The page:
Teenagers’ bedrooms: how messy is too messy?

What is it about teenagers’ bedrooms? It’s like there’s some secret lesson at school that they all attend after which dirty pants, wet towels, half-empty crisp packets and every wearable item from their wardrobe are forever more jumbled in a heap on their bedroom floor. teenagers' bedroomsIn the space of just a few months, I went from carefully picking my way through strewn Lego pieces to tip-toeing through smelly socks and dirty teaspoons.

Without a doubt, arguing about the untidiness of teenagers’ bedrooms is one of the top complaints I hear from parents of teens (second only to arguing about spending too much time on technology).

But just what level of tidiness is it reasonable for parents to expect? Continue reading

Anxious children: where to find help

If you are worried that your child’s anxiety is impacting negatively on his or her life then it’s a good idea to seek support. You’ll find some great advice for parents of anxious children on the Young Minds website, which outlines the different types of anxiety and how parents can help anxious children to develop coping strategies. anxious childrenThere is also information for older anxious children and teens to read for themselves and clear factsheets written by The Royal College of Psychiatrists.

Young Minds have a parents’ support line (0808 802 5544) which you can phone to get one-to-one support on any emotional or mental health issue affecting children. For more general parenting advice – or if Bullying is a concern – then Family Lives also have a helpline (0808 800 2222). And, whatever the source of their worries, anxious children can get telephone support from ChildLine (0800 1111).

Continue reading

Book Review: The Teenage Brain (Frances E. Jensen)

If you are a bit of a brain geek (like me) and a parent of teenagers (or nearly-teens) then this is the ideal book for you. It charts the changes that take place inside teenagers’ brains and how the differences between teenagers’ and adults’ brains can explain typical teenage behaviour (such as impulsivity, risk-taking, mood swings, lack of insight, forgetfulness, and poor judgement).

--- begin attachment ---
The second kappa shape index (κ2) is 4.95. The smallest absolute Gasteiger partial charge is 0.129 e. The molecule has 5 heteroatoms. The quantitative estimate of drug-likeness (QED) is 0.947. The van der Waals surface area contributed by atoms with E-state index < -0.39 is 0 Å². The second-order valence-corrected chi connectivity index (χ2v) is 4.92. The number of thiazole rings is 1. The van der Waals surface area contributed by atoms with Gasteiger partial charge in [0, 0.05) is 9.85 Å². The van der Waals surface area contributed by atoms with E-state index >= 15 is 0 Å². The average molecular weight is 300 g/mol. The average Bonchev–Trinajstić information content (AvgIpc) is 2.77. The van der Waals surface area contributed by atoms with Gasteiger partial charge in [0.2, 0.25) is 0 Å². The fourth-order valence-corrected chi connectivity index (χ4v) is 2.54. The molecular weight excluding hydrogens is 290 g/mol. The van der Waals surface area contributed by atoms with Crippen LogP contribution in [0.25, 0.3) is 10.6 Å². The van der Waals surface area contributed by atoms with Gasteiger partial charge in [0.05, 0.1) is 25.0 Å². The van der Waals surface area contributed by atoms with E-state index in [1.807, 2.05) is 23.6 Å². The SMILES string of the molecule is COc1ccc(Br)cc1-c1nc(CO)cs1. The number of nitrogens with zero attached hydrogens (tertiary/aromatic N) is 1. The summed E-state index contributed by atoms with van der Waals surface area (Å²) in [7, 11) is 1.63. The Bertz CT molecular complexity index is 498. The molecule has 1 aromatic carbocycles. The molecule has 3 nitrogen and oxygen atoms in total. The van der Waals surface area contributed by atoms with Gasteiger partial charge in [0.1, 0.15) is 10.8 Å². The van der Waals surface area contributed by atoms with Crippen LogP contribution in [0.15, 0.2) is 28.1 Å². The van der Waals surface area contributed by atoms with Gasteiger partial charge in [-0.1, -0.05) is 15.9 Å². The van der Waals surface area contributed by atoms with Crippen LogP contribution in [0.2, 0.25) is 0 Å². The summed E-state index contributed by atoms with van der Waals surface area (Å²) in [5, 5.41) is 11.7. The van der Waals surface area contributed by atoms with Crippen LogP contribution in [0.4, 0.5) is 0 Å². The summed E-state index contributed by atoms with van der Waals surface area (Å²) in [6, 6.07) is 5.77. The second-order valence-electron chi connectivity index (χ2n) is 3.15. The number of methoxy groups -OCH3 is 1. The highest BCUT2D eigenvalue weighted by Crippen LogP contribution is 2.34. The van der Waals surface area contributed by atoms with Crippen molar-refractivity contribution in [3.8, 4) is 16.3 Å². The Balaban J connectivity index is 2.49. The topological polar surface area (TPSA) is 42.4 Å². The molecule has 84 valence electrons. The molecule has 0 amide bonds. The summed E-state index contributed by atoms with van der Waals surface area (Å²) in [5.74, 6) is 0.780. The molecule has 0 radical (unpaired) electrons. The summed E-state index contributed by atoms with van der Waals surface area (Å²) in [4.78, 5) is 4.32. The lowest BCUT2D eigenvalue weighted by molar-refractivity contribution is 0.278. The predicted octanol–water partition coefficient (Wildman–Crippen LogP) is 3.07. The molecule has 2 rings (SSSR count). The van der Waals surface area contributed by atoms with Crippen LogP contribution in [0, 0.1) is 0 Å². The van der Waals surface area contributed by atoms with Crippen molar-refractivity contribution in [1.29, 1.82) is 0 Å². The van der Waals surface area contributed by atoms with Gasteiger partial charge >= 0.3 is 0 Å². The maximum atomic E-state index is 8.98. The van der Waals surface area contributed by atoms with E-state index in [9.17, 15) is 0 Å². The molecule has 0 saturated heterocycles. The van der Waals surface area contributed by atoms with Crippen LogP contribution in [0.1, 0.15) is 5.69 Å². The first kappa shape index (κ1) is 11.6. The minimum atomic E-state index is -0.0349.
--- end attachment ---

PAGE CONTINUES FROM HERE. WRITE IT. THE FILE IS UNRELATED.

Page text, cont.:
For a parent of teenagers, The Teenage Brain: A Neuroscientist’s Survival Guide to Raising Adolescents and Young Adults is both an enlightening and a frightening read. It will help you understand why your teenagers behave the way they do (and why they can’t control it) but also just how dangerous that teen thinking and risk-taking could be. A teenager’s brain is basically a recipe for disaster: a hormone flooded, jacked up, stimulus-seeking explosion incapable of weighing up risks or making mature decisions. It’s amazing any of them survive at all…. Continue reading

Best parenting websites for teenagers and tweens

Being a parent of teenagers, I know there are fewer choices out there when you are looking for parenting advice on teenage issues. Whether it’s professional help you are seeking or peer group camaraderie, it’s hard to find quality trustworthy parenting websites for teenagers and not-yet-teens (but-already-acting-like-ones).

best parenting websites for teenagersWe all need a bit of advice every now and then to dig ourselves out of a parenting hole – especially when our children are going through the rapid and sometimes tumultuous changes of the teenage years. For first timers, The Beginner’s Guide to Parenting Teenagers is a good starting point!

When the tricky issues strike, you need to be sure your information is accurate, reliable and practical. Here is my round up of the very best parenting websites for teenagers and tweenagers – I hope you find it useful. (And if I have left any out – please let me know!) Continue reading

Using a behaviour contract with teenagers

Regular readers will know that I am a big fan of reward charts. They help children to focus on the behaviour that is expected from them and they remind parents to catch their children being good and pay attention to it.

But when it comes to teenagers, a sticker chart is not going to do the trick. A slightly more grown up approach is required. One version of this is a ‘behaviour contract’.

behaviour contract for teenagersThe idea of a behaviour contract is that, just like a reward chart for younger children, it sets out clearly what behaviour is expected, what rewards or privileges will be earned by doing that behaviour but also what the consequences will be for misbehaviour.

A behaviour contract works best when the target (good) behaviour is clearly defined, when the rewards are achievable and when your teenager cares about the rewards and the consequences. Breaking habits takes effort – from both you and your teen – and behaviour contracts only succeed when both of you are on board. Continue reading